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Let’s be clear here: this is a big step and a major development for the cannabis industry. The fact that nationally recognized brands are putting their weight behind cannabis-tangential products is almost certainly a harbinger of things to come – even if the complex reality of FDA regulations forces the drugstore chains to limit their CBD product lines to topical applications for practical and legal reasons.

Product on display (Leef Organics) at the ECO Cannabis Oakland Grand Opening Media Event at ECO . [+] Cannabis on March 28, 2019 in Oakland, California. Photo: imageSPACE for ECO Cannabis/MediaPunch /IPX

This means that before we see these chains really double down on the new cannabis landscape, a new regulatory framework will have to be developed and implemented, providing guidance for what they can – and, importantly, what they can’t – do. We may still be a long way off from that framework coming into place, but as with other developments, it is encouraging to see a willingness to explore and take action where possible.

So how do companies respond to market demands while also not getting themselves crosswise with federal regulators?

While this application has been approved for a very specific and limited use, further research and clinical trials may lead to approval for other drugs and for other uses. In the 2018 Farm Bill, Congress removed hemp from the drug schedules outlined in the Controlled Substances Act, legalizing it under federal law. But even though this made CBD derived from hemp legal, it was still subject to FDA regulations when used in applications under the FDA’s purview. What this means, most notably, is that selling CBD as a food additive or dietary supplement gets tricky.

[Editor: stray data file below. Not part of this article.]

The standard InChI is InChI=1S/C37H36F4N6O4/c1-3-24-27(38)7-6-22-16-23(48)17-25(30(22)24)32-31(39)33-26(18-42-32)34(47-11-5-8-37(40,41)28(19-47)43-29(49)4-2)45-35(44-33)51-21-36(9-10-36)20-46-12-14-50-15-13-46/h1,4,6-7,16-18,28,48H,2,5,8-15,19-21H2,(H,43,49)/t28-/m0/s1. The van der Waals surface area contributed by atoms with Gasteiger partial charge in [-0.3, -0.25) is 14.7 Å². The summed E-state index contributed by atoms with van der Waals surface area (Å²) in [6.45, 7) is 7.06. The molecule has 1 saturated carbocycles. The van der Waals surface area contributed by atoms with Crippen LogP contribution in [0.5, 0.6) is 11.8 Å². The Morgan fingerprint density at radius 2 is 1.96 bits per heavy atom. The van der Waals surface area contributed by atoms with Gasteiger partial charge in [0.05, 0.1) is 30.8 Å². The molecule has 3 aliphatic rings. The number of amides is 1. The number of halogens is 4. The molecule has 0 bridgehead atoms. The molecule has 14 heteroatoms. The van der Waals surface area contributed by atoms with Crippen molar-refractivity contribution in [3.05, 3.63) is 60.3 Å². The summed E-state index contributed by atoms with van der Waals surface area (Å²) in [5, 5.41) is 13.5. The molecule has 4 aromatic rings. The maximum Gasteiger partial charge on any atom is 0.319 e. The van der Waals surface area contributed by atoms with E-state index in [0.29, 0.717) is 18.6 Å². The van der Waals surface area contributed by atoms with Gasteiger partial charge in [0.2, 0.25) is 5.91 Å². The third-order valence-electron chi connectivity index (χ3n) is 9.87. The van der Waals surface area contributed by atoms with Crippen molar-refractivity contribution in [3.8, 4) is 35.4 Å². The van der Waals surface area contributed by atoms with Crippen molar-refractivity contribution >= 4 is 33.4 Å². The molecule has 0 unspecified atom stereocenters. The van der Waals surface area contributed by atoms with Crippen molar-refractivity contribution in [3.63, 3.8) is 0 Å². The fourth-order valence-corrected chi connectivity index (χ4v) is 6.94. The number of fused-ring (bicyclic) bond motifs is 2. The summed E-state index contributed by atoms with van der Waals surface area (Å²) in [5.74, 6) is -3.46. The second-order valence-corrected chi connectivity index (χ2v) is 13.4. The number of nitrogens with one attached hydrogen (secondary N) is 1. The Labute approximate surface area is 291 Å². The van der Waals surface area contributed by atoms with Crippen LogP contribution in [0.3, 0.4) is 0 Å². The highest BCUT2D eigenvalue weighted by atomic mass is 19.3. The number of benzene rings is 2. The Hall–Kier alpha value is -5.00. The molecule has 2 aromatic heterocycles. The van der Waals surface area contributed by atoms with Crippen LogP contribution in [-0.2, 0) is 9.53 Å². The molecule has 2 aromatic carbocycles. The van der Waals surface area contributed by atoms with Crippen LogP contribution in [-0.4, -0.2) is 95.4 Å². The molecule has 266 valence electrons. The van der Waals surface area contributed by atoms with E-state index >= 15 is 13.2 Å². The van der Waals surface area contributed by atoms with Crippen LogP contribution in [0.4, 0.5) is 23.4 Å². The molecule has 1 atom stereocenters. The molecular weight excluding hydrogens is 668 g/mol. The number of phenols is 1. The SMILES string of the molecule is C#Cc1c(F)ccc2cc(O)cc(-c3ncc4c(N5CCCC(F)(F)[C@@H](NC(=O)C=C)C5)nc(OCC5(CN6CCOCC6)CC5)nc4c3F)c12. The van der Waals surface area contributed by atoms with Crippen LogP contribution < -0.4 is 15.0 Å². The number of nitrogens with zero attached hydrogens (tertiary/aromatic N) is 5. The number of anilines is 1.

Many people, though, have found CBD to be helpful in providing relief for a wide range of symptoms, including chronic pain, anxiety, inflammation, gut disorders, and neurological conditions. And last January, the Food and Drug Administration (FDA) approved Epidiolex, a CBD oral solution, as a treatment for seizures associated with two rare and severe forms of epilepsy.

We saw one solution recently, as the two biggest pharmacy chains in the United States decided that CBD was worth exploring. Both CVS and Walgreens announced – within days of each other – that they would begin selling hemp-derived CBD products in 2,300 stores between the two nationwide chains. While you won’t find the trendy CBD products listed above at these drugstores, their shelves will soon contain a variety of topical applications like creams, lotions, salves, patches, and sprays.

That’s a lot of hype for a compound that is one of more than a hundred cannabinoids found in the cannabis plant, and for one that causes absolutely no psychoactive effects. After all, for decades, psychoactive effects have been what many cannabis users have sought, leading to strains that had been specifically bred to diminish the amount of naturally occurring CBD.

Cannabidiol, or CBD, seems to be everywhere these days. Trendy lunch spots are drizzling CBD oil on salads, bartenders and mixologists are adding it to cocktails, juice bars are adding it to their smoothies alongside wheatgrass and ginger, and coffee shops are adding it to their lattes. Even Bon Appetit is adding it to their arsenal of ingredients, promoting recipes like CBD Caramel Sauce, which they suggest serving “over ice cream, stirred into yogurt, or drizzled over a brownie or slice of pound cake.”